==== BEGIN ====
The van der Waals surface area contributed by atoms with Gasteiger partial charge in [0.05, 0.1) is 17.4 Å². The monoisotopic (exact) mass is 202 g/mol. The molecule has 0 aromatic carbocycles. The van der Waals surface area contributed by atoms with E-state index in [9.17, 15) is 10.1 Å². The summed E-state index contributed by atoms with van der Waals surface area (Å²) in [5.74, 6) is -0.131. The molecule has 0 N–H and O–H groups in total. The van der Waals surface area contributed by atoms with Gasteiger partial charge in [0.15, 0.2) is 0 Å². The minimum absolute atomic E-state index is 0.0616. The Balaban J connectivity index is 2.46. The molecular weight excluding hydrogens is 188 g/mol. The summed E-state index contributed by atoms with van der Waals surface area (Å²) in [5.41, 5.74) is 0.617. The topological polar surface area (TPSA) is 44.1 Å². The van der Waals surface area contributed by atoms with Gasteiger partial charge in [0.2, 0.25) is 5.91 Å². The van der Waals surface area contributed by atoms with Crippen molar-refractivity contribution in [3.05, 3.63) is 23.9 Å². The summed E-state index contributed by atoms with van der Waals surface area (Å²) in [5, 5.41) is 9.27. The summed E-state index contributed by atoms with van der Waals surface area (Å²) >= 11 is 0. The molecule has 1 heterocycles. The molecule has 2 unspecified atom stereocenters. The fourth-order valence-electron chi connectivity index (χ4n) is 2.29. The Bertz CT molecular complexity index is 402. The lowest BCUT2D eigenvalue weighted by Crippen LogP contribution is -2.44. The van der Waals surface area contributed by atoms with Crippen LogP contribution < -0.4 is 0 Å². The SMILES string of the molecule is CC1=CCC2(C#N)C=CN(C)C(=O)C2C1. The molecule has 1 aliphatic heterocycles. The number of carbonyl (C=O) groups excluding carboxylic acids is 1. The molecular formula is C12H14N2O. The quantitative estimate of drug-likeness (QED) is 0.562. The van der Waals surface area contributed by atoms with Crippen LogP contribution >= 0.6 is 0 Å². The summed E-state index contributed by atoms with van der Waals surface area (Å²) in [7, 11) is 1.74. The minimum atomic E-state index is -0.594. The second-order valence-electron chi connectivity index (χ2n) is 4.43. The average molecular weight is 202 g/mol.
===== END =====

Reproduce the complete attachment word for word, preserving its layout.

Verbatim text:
The van der Waals surface area contributed by atoms with Gasteiger partial charge in [0.05, 0.1) is 17.4 Å². The monoisotopic (exact) mass is 202 g/mol. The molecule has 0 aromatic carbocycles. The van der Waals surface area contributed by atoms with E-state index in [9.17, 15) is 10.1 Å². The summed E-state index contributed by atoms with van der Waals surface area (Å²) in [5.74, 6) is -0.131. The molecule has 0 N–H and O–H groups in total. The van der Waals surface area contributed by atoms with Gasteiger partial charge in [0.15, 0.2) is 0 Å². The minimum absolute atomic E-state index is 0.0616. The Balaban J connectivity index is 2.46. The molecular weight excluding hydrogens is 188 g/mol. The summed E-state index contributed by atoms with van der Waals surface area (Å²) in [5.41, 5.74) is 0.617. The topological polar surface area (TPSA) is 44.1 Å². The van der Waals surface area contributed by atoms with Gasteiger partial charge in [0.2, 0.25) is 5.91 Å². The van der Waals surface area contributed by atoms with Crippen molar-refractivity contribution in [3.05, 3.63) is 23.9 Å². The summed E-state index contributed by atoms with van der Waals surface area (Å²) in [5, 5.41) is 9.27. The summed E-state index contributed by atoms with van der Waals surface area (Å²) >= 11 is 0. The molecule has 1 heterocycles. The molecule has 2 unspecified atom stereocenters. The fourth-order valence-electron chi connectivity index (χ4n) is 2.29. The Bertz CT molecular complexity index is 402. The lowest BCUT2D eigenvalue weighted by Crippen LogP contribution is -2.44. The van der Waals surface area contributed by atoms with Crippen LogP contribution < -0.4 is 0 Å². The SMILES string of the molecule is CC1=CCC2(C#N)C=CN(C)C(=O)C2C1. The molecule has 1 aliphatic heterocycles. The number of carbonyl (C=O) groups excluding carboxylic acids is 1. The molecular formula is C12H14N2O. The quantitative estimate of drug-likeness (QED) is 0.562. The van der Waals surface area contributed by atoms with Crippen LogP contribution >= 0.6 is 0 Å². The summed E-state index contributed by atoms with van der Waals surface area (Å²) in [7, 11) is 1.74. The minimum atomic E-state index is -0.594. The second-order valence-electron chi connectivity index (χ2n) is 4.43. The average molecular weight is 202 g/mol.